- Robinhood faces a complaint by the Massachusetts securities regulator for failing to protect investors in the state from “unnecessary trading risks” on its platform, the Wall Street Journal reported.
- The regulator’s enforcement arm said Robinhood exposed its investors to trading risks, thereby violating state laws and regulations.
- Part of the complaint focuses on the company’s breach of a new investor-protection rule that was implemented three months ago.
- Robinhood told Business Insider it disagrees with the allegations in the complaint.
- Visit Business Insider’s homepage for more stories.
Robinhood could be hit with an administrative complaint by the Massachusetts securities regulator on Wednesday for exposing investors in the state to “unnecessary trading risks,” the Wall Street Journal reported.
The regulator’s enforcement arm said the stock-trading platform fell short of protecting its customers and their investments, according to the Journal, violating state laws that govern the securities industry.
Robinhood left investors in the state susceptible to trading risks by “falling far short of the fiduciary standard” that requires brokers to act in their clients’ best interest, the Massachusetts securities division said.
WSJ reviewed a final draft of a more than 20-page complaint laying out the above mentioned objections. The regulatory accusation supposes that Robinhood has nearly 500,000 customers in Massachusetts as of early December, amounting to about $1.6 billion in accounts. In total, the company has about 13 million users.
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Robinhood told Business Insider it disagrees with the allegations in the complaint and intends to defend the company vigorously.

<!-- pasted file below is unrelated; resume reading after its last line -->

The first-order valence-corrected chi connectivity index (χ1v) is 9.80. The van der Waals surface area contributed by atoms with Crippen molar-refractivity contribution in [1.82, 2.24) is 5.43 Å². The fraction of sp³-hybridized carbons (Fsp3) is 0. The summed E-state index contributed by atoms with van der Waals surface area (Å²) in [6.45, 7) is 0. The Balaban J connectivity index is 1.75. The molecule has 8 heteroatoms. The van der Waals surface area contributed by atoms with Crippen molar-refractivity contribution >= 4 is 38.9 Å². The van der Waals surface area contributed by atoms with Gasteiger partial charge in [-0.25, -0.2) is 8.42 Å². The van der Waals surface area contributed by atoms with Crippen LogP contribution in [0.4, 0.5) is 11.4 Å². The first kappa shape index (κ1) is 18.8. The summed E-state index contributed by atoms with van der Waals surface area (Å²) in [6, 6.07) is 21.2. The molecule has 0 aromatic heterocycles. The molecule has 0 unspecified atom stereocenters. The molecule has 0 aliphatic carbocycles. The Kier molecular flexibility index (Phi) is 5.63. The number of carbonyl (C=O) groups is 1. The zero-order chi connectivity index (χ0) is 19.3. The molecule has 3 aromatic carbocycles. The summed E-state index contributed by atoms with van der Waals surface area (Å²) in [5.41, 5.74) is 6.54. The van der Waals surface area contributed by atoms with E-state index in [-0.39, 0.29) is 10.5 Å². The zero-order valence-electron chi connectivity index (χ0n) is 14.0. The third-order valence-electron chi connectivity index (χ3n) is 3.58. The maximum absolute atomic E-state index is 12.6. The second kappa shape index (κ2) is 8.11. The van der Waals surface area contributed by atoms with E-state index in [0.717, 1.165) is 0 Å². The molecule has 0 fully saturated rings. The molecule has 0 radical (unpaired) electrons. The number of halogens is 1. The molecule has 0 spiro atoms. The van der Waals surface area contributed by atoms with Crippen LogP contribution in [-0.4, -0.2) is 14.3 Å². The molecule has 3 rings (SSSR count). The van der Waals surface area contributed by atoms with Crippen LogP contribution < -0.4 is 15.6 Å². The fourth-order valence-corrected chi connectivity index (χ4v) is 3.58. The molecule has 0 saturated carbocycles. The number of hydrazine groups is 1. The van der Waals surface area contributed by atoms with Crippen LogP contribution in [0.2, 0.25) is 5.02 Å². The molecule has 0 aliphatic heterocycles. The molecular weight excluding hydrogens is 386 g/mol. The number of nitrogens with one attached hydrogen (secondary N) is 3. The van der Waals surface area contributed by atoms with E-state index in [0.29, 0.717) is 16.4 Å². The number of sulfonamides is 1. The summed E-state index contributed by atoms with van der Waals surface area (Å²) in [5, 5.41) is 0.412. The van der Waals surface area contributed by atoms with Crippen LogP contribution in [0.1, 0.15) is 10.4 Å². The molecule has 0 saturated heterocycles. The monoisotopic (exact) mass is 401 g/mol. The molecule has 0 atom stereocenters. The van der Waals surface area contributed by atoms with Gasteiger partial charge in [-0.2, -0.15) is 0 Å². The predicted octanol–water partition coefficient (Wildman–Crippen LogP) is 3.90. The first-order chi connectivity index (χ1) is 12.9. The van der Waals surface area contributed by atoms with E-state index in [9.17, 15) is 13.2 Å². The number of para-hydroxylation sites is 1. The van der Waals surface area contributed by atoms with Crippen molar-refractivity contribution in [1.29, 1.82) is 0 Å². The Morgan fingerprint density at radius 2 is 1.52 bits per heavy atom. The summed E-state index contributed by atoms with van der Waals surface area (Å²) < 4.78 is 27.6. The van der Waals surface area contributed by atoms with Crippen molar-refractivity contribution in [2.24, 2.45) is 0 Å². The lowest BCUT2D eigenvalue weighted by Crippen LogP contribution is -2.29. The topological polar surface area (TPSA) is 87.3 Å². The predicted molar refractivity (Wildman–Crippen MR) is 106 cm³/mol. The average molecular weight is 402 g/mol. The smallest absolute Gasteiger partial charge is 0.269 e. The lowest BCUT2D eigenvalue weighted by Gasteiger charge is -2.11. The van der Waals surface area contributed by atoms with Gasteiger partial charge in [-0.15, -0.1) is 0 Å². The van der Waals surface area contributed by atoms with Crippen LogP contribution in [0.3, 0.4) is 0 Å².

“Robinhood is a self-directed broker-dealer and we do not make investment recommendations,” a company spokesperson said in an email.
“Over the past several months, we’ve worked diligently to ensure our systems scale and are available when people need them. We’ve also made significant improvements to our options offering, adding safeguards and enhanced educational materials.”
Part of the complaint focuses on the company’s breach of a new investor-protection rule that was implemented three months ago. Under that regulation, brokers licensed by Massachusetts have a disclosure duty to investors and to make recommendations that prioritize their interests.
The complaint comes from the office of William Galvin, a politician who serves as the Massachusetts Secretary of the Commonwealth. Galvin told WSJ the complaint is being made to protect young investors in the state, adding that the platform “is not presented as serious investing with substantial risk.”
“It’s presented as some sort of game that you might be able to win,” he said in an interview.
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